An earthy gray with bold accent colors gives a room elegance. (Photo by Jessica Anderson)
Earthy grays — rather than colder, sterile hues — are a pleasant neutral that won't feel like a fad after a few years, Horen says. Homeowners sometimes splash in bolder colors to accent the neutral, but in the rooms Horen has renovated, the gray alone is usually enough. "We are seeing people use it in a variety of places, particularly kitchens and bathrooms lately," he says.
As with bathrooms, homeowners plan to spend more on kitchen remodels, but styles hold steady.
Glazed cabinets, sometimes gray, are popular. Cohen says consumers get a better value if they spring for custom cabinets, and they're choosing custom more frequently.
"People should definitely consider getting custom cabinetry done, especially in the kitchen, because that's going to be used on a day-to-day basis," he says.
When it comes to appliances, rumors of stainless steel's demise are greatly exaggerated. According to 70 percent of surveyed contractors, stainless remains king.
Consumers prefer stainless steel appliances, service providers say. (Photo by Summer Galyan)
Cohen says stainless is the go-to for kitchen appliances, unless the customer wants custom-made fronts that match the kitchen cabinets. "That's the only case when they will not opt to buy stainless steel appliances," he says.
Homeowners are exploring different countertops, but granite remains most popular, Sertich says. "People are looking at quartz or Silestone [a brand of quartz]," he says. "But I would say that we're probably still putting in 80 percent granite."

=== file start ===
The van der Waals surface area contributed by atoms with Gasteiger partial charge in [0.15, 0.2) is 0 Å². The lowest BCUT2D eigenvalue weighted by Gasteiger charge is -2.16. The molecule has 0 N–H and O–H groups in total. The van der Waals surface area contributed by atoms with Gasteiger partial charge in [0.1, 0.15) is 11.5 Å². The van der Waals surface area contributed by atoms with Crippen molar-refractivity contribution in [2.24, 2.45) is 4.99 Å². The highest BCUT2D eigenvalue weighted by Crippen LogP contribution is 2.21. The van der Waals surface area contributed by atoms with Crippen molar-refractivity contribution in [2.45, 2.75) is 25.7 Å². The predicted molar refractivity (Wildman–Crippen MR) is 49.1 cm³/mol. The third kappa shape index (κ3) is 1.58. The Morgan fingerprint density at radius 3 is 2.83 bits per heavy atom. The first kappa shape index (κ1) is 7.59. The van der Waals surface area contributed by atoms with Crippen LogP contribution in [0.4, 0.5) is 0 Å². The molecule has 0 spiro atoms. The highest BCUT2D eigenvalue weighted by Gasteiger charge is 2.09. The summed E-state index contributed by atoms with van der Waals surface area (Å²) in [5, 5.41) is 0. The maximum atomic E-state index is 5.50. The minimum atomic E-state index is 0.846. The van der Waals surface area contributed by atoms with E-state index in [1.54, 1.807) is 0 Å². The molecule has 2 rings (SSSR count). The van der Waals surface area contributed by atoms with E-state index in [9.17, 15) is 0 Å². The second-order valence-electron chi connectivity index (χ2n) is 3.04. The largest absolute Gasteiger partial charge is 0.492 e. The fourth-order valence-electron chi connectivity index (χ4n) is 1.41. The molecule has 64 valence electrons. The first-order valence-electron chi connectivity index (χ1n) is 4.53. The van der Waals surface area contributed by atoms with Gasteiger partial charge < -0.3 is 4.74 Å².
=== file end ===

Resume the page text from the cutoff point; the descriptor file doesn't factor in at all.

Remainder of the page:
A space for stuff
Homeowners still want to open up their living areas by removing walls, but now they want storage to eliminate clutter, as well.
Keeping rooms, usually located near or adjacent to the kitchen, serve as a multi-use space to store items, or relax on a sofa and snack, do homework or watch television.
While the name for these rooms originated in colonial times, the concept is still new today. Though 49 percent of contractors say keeping rooms are in, 11 percent disagreed, and another 40 percent asked: "What's a keeping room?"
Consumers want bigger, more organized closets. (Photo courtesy of Eco-Nize Closets and ORG Home)
Contractors raised no questions about the continued popularity of closets, on the other hand: 89 percent agreed that homeowners want bigger, better closets.
Cohen says consumers buy more clothes now, and since most want a master suite, they add a walk-in closet — oftentimes one per spouse. "For new homes and homes that are going to be remodeled, that's going to be the trend," he says.
Go big on your home
When it comes to cost, 62 percent of remodeling contractors agreed customers were willing to spend more, while 29 percent saw no difference. A total of 51 percent say their recent remodels grossed $1,000 to $5,000 more on average than in 2013, while 23 percent say their jobs were up $5,001 to $10,000.
Because signing a contract holds you accountable for high costs, be sure you know the details included.
Consumers should plan to pay more upfront, with many remodelers starting to charge for design fees or estimates.
But it's not that more business gives remodelers the leverage to add fees, Conrad says. "I'm not charging it because I'm too busy. I'm billing them because I want a commitment," he says, adding that companies simply can't afford to pander to window shoppers.
Cartage says her company plans to start charging a design fee, even though numbers are up. "What we're noticing is that they [consumers] are taking a lot longer to shop around," she says, adding that consumers often collect competing bids to force down the price of their preferred contractor. "So they're spending a lot more money, but they're taking longer."